Don't Tread on Me: Essays on How the Media and Congress Plan to Destroy Our Republic and Condition Our Youth for World Service Through Sex Education, Drug Education, Violent Videos, Religion, Music, and Corporate Wars
"Don't Tread on Me" is targeted to anyone from sixteen to eighty. Anyone who has witnessed the decline of our culture, the loss of jobs, the failure of educators to 'educate, ' and the wanton display of arrogance from our servants in Washington, D.C., can learn something about the origins of these deceptions. There isn't a person out here who has not been affected by the step by step abolition of our liberties with no avenue for dissent. Anyone who has a child or who cares about the future of America with its endless wars and violence should take heed. This easy-read book unveils the plan of America's corrupt government to bring the youth to its knees, culturally, intellectually, economically, and most of all, spiritually. When celebrities' personal lives become more newsworthy than child pornography at the Pentagon, it's time for Americans to take action. Now! "Don't Tread on Me" is a primer for those people being lied to by 'useful idiots' in the media, paid for by their corporate masters to destroy our youth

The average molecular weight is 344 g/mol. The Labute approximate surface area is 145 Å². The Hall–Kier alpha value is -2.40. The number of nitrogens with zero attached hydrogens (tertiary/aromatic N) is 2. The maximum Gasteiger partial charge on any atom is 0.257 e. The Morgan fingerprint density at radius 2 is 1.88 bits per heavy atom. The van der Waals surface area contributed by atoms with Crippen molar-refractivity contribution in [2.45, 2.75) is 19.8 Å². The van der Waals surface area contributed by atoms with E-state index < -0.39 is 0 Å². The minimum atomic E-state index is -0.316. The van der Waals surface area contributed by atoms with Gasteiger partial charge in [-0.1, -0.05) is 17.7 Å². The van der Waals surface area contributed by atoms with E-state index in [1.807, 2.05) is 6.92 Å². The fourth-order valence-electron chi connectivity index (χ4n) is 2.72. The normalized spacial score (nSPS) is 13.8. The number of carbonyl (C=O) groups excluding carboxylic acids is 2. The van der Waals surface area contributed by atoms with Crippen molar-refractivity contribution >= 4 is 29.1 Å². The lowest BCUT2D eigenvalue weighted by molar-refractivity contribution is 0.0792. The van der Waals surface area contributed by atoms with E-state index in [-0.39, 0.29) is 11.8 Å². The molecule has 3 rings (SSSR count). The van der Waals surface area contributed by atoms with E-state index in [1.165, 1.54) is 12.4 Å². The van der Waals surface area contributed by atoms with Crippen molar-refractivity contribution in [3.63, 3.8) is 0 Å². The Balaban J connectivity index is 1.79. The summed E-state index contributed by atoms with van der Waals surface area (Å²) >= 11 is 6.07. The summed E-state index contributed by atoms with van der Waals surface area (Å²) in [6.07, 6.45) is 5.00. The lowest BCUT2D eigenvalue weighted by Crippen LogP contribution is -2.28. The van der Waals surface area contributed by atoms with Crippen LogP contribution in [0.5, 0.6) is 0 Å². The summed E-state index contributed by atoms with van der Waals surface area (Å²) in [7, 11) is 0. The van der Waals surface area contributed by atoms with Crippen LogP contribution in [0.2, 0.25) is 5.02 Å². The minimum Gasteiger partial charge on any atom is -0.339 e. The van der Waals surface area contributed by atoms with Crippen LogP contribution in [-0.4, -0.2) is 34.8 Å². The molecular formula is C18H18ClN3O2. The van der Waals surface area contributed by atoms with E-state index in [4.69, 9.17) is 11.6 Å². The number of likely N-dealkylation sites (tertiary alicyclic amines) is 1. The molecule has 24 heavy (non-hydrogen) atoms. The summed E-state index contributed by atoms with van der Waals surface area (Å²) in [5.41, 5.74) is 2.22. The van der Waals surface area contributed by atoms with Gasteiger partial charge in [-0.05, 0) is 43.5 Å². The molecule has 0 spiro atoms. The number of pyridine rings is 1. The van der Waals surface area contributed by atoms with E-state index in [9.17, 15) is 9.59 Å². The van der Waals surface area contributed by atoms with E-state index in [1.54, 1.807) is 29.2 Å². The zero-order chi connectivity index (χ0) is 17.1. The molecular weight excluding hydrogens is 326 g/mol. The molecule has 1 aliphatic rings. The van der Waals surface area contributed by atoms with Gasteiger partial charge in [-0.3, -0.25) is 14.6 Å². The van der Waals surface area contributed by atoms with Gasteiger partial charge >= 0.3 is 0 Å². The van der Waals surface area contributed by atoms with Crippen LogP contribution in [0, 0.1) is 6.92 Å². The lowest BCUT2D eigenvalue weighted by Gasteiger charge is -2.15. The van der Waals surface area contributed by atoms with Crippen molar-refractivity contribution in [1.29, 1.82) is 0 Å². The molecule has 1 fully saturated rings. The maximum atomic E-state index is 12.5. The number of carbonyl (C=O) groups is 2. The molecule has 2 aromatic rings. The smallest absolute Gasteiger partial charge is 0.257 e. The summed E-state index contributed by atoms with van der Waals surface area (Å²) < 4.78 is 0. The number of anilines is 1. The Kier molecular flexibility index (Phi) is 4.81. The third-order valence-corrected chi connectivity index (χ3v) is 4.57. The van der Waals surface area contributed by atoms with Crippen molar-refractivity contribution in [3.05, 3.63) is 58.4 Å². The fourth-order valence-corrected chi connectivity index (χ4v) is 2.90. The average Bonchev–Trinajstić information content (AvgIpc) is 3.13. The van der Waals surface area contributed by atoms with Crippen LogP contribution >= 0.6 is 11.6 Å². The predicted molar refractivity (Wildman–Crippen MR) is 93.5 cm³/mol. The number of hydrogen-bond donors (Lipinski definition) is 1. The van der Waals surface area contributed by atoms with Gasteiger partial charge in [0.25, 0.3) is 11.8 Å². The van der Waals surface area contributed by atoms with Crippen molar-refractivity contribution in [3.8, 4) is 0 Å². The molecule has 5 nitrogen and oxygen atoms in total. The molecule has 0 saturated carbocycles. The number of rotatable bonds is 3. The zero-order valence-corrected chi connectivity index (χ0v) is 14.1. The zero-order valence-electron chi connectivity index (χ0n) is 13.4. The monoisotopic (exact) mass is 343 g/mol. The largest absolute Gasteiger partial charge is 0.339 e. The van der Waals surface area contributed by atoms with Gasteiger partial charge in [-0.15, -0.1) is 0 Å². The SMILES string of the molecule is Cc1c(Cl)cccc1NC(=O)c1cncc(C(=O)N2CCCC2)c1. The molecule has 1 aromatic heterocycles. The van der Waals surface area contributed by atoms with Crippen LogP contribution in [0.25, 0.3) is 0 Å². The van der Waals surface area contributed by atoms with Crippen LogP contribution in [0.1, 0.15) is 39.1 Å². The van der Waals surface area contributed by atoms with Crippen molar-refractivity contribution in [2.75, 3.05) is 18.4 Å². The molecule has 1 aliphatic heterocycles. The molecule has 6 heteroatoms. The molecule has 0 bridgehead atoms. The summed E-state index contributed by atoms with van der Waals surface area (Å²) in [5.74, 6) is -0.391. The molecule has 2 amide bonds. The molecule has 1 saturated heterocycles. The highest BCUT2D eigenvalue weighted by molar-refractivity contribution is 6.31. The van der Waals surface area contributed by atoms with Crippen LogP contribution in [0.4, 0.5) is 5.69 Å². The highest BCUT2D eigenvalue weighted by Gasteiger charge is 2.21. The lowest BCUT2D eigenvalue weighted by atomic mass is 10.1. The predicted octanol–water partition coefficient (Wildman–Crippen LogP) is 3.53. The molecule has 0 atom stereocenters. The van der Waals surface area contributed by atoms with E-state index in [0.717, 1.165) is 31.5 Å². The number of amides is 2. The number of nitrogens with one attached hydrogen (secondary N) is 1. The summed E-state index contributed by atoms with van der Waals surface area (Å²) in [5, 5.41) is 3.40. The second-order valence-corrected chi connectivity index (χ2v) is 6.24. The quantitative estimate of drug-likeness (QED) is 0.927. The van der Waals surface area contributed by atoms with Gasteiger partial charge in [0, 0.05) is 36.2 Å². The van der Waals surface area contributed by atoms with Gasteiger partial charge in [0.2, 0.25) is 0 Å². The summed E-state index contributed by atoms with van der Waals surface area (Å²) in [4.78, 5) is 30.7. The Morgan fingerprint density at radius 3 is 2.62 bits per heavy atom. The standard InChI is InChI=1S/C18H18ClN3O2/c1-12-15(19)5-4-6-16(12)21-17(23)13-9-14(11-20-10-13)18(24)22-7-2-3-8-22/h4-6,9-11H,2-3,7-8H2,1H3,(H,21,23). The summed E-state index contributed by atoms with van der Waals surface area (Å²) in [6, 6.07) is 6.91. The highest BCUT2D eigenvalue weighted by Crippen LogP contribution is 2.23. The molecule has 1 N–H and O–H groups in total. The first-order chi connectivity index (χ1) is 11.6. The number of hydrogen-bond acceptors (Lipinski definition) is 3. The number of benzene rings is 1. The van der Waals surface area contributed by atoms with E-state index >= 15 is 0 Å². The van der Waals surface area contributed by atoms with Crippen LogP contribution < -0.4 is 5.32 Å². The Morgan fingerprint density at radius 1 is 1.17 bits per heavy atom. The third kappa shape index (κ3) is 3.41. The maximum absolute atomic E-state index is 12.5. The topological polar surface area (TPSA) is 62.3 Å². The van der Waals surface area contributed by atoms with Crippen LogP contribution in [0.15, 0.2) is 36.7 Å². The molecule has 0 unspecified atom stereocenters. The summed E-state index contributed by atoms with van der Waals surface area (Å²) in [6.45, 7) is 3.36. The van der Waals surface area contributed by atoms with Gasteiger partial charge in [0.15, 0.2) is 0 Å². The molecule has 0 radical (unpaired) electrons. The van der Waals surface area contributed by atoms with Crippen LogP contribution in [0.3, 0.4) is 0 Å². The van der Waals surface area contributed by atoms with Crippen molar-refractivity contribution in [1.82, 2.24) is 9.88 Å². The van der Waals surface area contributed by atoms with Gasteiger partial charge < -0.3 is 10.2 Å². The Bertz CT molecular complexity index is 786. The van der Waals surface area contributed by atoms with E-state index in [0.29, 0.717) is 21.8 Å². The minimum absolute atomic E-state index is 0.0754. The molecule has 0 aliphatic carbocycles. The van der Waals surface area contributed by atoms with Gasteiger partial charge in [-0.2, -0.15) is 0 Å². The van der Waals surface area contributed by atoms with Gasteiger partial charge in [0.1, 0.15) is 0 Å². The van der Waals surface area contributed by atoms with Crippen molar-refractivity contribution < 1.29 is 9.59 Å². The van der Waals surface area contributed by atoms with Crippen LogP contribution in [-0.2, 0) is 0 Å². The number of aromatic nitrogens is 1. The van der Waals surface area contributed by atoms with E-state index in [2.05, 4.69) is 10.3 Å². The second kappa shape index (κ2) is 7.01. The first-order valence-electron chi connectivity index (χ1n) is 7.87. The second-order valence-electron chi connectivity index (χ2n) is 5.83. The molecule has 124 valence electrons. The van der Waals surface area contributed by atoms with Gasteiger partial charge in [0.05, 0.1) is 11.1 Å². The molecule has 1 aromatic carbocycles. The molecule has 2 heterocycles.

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I had googled Don't Tread on Me since it is an everpresent symbol that you often see hanging on flags outside businesses and homes and happened to stumble on this book, written by Jean Gladwyn. I started to read it and was amazed at how quickly I finished it. The nice thing about it is that it is a book of essays, which meant that each one stood alone and I could read it in order or skip around if I wanted to read about something in particular. Jean has a nice flowing writing style which allowed me to pick up on complex issues that are in the forefront of the news (and even some that aren't but certainly should be).
The author personalizes some of the book in that she gives some real life experiences and relates them to some of the topics of her essays. I highly recommend this book as a teaching tool to anyone who wants to have a better grasp on the meaning and historical background of some of the most pressing issues that we currently face (drugs, sex education, schools, and even foreign policy to just name a few). This book appears to be well-researched and documented and again, I highly recommend it as a book to have in your collection. It's the kind of book, that although non-fiction, is actually quite an enjoyable (not to mention, informative) read.